3164. Robert Southey to [John Wilson Croker], [before 11 July 1818]*
My dear Sir
Brougham has attacked me from the hustings, more suo,  that is, without any regard either to truth or decency, – & his speech is in all the papers.  It is quite proper that I should notice this. He has laid himself open; – & to borrow a metaphor from the Fancy, his head is in chancery at this moment.  I am preparing for him a William Smithiad.  In taking vengeance for myself, I shall endeavour to “do the state some service.”  – Otherwise, – upon a mere personal matter, I would not have trespassed upon ten minutes of your time.
One point upon which it is my intention to touch, is his practise of slandering individuals in the H. of Commons. I dined with you seven years ago just after he had attacked Capt Beaver of the Acasta in this manner.  You had procured an affadavit from one of the Lts of the ship, showing how infamously the facts had been mistated. Can you supp help me with that affadavit? The facts are fresh in my memory, – but in such things a mans accuracy is his strength.
Forgive me for troubling you, & believe me
my dear Sir
yrs very faithfully
 The Courier had reported on 4 July 1818 that, when Brougham spoke at the hustings for the Westmorland election on 30 June, he had attacked both Southey and Wordsworth for their hostility to him during the election and for insulting the freeholders of Westmorland. BACK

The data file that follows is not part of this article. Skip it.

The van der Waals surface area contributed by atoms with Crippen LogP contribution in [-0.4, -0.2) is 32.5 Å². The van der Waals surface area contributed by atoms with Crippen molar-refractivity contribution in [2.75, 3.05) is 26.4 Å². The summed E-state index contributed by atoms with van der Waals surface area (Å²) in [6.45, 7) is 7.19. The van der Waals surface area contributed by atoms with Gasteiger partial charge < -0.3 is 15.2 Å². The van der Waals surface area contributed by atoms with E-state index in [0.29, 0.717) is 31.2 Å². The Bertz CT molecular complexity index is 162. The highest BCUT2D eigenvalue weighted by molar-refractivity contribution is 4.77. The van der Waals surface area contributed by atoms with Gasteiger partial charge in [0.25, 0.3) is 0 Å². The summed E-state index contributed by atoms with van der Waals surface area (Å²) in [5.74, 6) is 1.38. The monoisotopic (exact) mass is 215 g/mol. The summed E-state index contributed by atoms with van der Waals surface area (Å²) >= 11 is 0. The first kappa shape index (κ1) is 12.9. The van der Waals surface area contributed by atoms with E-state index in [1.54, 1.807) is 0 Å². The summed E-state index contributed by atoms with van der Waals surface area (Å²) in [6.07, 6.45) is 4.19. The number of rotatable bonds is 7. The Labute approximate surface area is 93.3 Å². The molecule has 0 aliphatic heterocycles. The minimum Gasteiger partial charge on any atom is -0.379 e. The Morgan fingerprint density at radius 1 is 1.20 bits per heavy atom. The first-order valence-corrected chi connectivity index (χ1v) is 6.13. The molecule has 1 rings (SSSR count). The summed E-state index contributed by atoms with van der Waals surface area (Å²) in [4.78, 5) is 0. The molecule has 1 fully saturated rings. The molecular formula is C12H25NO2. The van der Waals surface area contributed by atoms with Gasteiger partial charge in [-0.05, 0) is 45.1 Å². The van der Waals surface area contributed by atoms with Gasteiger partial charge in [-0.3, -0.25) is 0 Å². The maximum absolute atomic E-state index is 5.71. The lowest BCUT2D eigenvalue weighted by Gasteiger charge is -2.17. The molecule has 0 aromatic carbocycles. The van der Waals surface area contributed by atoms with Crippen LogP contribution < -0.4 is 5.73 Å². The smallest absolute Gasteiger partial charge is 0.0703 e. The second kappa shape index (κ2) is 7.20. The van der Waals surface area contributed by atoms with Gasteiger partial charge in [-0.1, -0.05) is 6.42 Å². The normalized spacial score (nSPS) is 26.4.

‘The Fancy’ was a term for followers of boxing (often gamblers) and ‘to lay ones head in chancery’ was a boxing expression and a joke at the expense of the law, meaning that a boxer had wedged his opponent’s head under his arm so as to hit him repeatedly in the face. BACK
 Southey was dissuaded from publishing the retort to Brougham that he modelled on his pamphlet A Letter to William Smith, Esq., M. P. (1817), and termed the ‘Tender Epistle’. Parts of it saw print, without mention of Brougham’s name, in a ‘Postscript’ to the second edition of Carmen Triumphale (London, 1821), pp. 45–53. BACK
 In the Commons on 16 July 1811 Brougham cited, as an instance of the oppression and cruelty practised in the navy, the flogging of a seaman. According to Brougham, the seaman, who had been flogged before, declared he would jump overboard if flogged again. The captain then decided to test whether he would carry out his threat and ordered a flogging. When the sailor jumped overboard, no attempt was made to save him, by the captain’s express order. Though Brougham did not name the captain or the ship, he was referring to HMS Acasta, under the command of Captain Philip Beaver (1766–1813; DNB). Southey had described the incident in detail in Edinburgh Annual Register, for 1811, 4.1 (1813), 85–88, noting that the Admiralty had investigated the matter and declared Brougham’s accusations to be unfounded. BACK